Two Incompatible & Mutually Hostile Worldviews

"I’m not sure these researchers fully engage [the worldview concept] and the complexity that often arises.  For example, is morality based on a transcendent absolute or do we make it up for ourselves? OK, we can see that social conservatives believe the former, while social liberals believe the latter. But..." - Gene Veith

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Aaron Blumer's picture

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From Veith's post:

Still, I think the research connecting worldview and politics is on to something, but I’m not exactly sure what that is.  Any ideas?

My take: Worldview includes what you believe about human nature and the role of government: what human society is capable of and what it is not. So... anthropology (in the sense of theology of man).

There's another layer, though. Possibly even prior to that, worldview includes what you believe about the knowability of truth itself. (Nancy Pearcy's Finding Truth is a good resource for more on the history of that.)

Increasingly, the real division in American culture is not right vs. left, especially since the right has been taken over by a different worldview than the one that drove it for many decades. The division now is "nihilism/will to power/make-your-own-truth tribalism" on both the right and the left vs. reason and revelation (which has many in the middle but also some on both the right and the left).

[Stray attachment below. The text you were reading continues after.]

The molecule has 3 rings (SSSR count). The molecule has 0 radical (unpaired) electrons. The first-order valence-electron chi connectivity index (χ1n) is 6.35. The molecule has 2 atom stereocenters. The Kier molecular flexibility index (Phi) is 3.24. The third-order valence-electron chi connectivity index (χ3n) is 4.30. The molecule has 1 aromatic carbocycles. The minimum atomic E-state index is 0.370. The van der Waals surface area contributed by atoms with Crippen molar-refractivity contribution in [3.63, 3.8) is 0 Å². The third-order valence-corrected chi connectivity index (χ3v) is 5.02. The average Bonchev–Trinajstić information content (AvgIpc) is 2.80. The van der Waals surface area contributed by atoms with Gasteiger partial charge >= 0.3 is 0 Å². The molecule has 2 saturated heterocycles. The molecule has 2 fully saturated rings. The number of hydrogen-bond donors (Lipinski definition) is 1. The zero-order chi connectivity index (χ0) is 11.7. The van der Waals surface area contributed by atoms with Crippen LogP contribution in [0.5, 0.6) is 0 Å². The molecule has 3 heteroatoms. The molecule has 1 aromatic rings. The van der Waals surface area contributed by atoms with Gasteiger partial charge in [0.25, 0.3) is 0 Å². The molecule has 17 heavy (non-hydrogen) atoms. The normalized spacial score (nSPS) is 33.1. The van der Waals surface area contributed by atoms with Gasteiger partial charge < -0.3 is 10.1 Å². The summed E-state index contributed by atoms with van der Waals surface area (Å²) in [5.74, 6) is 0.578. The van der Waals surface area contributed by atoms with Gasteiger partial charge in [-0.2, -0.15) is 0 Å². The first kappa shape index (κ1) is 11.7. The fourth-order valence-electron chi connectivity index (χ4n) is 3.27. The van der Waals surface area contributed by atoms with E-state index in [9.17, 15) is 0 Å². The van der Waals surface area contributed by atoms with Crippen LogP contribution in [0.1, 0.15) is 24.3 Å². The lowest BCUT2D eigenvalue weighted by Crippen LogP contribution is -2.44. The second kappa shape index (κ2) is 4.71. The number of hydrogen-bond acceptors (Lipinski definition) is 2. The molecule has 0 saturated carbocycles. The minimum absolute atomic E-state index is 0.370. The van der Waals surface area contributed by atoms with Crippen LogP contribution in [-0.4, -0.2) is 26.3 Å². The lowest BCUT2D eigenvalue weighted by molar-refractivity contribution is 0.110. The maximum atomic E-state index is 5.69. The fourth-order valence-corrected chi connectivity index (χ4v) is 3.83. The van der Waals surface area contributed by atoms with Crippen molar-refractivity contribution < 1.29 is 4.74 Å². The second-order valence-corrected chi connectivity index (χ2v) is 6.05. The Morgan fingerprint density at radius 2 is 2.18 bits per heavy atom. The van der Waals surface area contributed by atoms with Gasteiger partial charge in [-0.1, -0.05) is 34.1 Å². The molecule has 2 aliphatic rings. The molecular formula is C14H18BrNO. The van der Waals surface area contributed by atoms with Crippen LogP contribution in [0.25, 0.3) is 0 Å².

In short, the divide is now mostly thoughtful people vs. reactive people. (Sadly, the reactive/tribalist crowd seems to be the vast majority.)

GregH's picture

Aaron Blumer wrote:

From Veith's post:

Still, I think the research connecting worldview and politics is on to something, but I’m not exactly sure what that is.  Any ideas?

My take: Worldview includes what you believe about human nature and the role of government: what human society is capable of and what it is not. So... anthropology (in the sense of theology of man).

There's another layer, though. Possibly even prior to that, worldview includes what you believe about the knowability of truth itself. (Nancy Pearcy's Finding Truth is a good resource for more on the history of that.)

Increasingly, the real division in American culture is not right vs. left, especially since the right has been taken over by a different worldview than the one that drove it for many decades. The division now is "nihilism/will to power/make-your-own-truth tribalism" on both the right and the left vs. reason and revelation (which has many in the middle but also some on both the right and the left).

In short, the divide is now mostly thoughtful people vs. reactive people. (Sadly, the reactive/tribalist crowd seems to be the vast majority.)

I have been studying Richard Rorty and other postmodernists lately. One of major ideas that Rorty taught was that foundationalism is dead because any argument to prove otherwise must include circular logic. That obviously includes all religions but also the ideas of modern-era foundationalists like Descartes.

In general, I think most of today's philosophers/thinkers would agree that foundationalism is indeed dead. However, they look for alternatives to the other extreme (nihilism). The middle of the road is simply different variations on pragmatism (referring to the philosophy) with the general idea that you need frameworks for doing life not because you can prove truth absolutely but rather because it is necessary to have such a framework for society to survive/thrive.